As a rule with intellectual property rights parties tend to have agreements in place covering all eventualities, one would look into these carefully before embarking upon any project, problems should only be forthcoming, if a audit trail is not completely transparent and unambiguous

      CRU lost or deleted parts of there audit trail
      Is this common in DNA research ?
      Otherwise if you can’t get the agreement, the project wouldn’t be funded

    14. NASA, NOAA indeed …
      NASA, NOAA indeed use CRU datasets. But they also have their own. And again, combined or not, they show a similar trend. If there was a mistake in the homogenized data of CRU it would show.

      Plus you completely ignored my remark that this is a problem not only plaguing climate research. And you are suggesting these IPR issues invalidate climate research, then following your suggestion, this would mean it would invalidate a lot of research in other fields.

    15. I’m not suffering …
      I’m not suffering from cognitive dissonance.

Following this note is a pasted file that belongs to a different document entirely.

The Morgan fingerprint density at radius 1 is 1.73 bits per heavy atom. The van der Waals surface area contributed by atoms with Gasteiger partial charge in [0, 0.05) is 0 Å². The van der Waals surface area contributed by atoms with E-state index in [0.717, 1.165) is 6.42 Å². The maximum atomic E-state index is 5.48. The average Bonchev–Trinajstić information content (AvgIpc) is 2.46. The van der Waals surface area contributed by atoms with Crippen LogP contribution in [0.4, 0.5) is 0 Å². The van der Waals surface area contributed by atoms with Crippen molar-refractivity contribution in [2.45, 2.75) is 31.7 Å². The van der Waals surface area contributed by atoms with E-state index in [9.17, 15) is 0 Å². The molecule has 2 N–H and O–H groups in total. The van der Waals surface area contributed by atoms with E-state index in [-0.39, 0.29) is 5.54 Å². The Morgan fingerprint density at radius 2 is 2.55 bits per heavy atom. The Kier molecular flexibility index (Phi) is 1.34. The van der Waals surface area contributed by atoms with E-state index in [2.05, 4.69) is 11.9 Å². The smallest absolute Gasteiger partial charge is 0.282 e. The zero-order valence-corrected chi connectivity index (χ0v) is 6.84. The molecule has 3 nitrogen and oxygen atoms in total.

I’ve told you over and over the raw data is there. The owners of those measurement stations still have the data. CRU doesn’t in some cases, or may not disclose them due to IPR. They can, and have, disclosed the combined, and corrected dataset of that raw data.
      I’ve gone into this in extensive detail in to the how, why, the consequences and the improvements they are implementing, so I’m not going to repeat myself.

    16. NASA, NOAA (and …
      NASA, NOAA (and many more) use CRU data sets, therefore one would expect similar trends would one not ?
      Do you believe the harsh and unforgiving standards required in scientific methodology, have been met if one uses plausible excuses ?”no”
      Then you seem to be suffering from cognitive dissonance ;-)

      Because you’ve just made a bunch of excuses for why CRU data set should be considered valid, despite raw data loss and IPR problems, CollinMaessen you cannot have your cake and eat it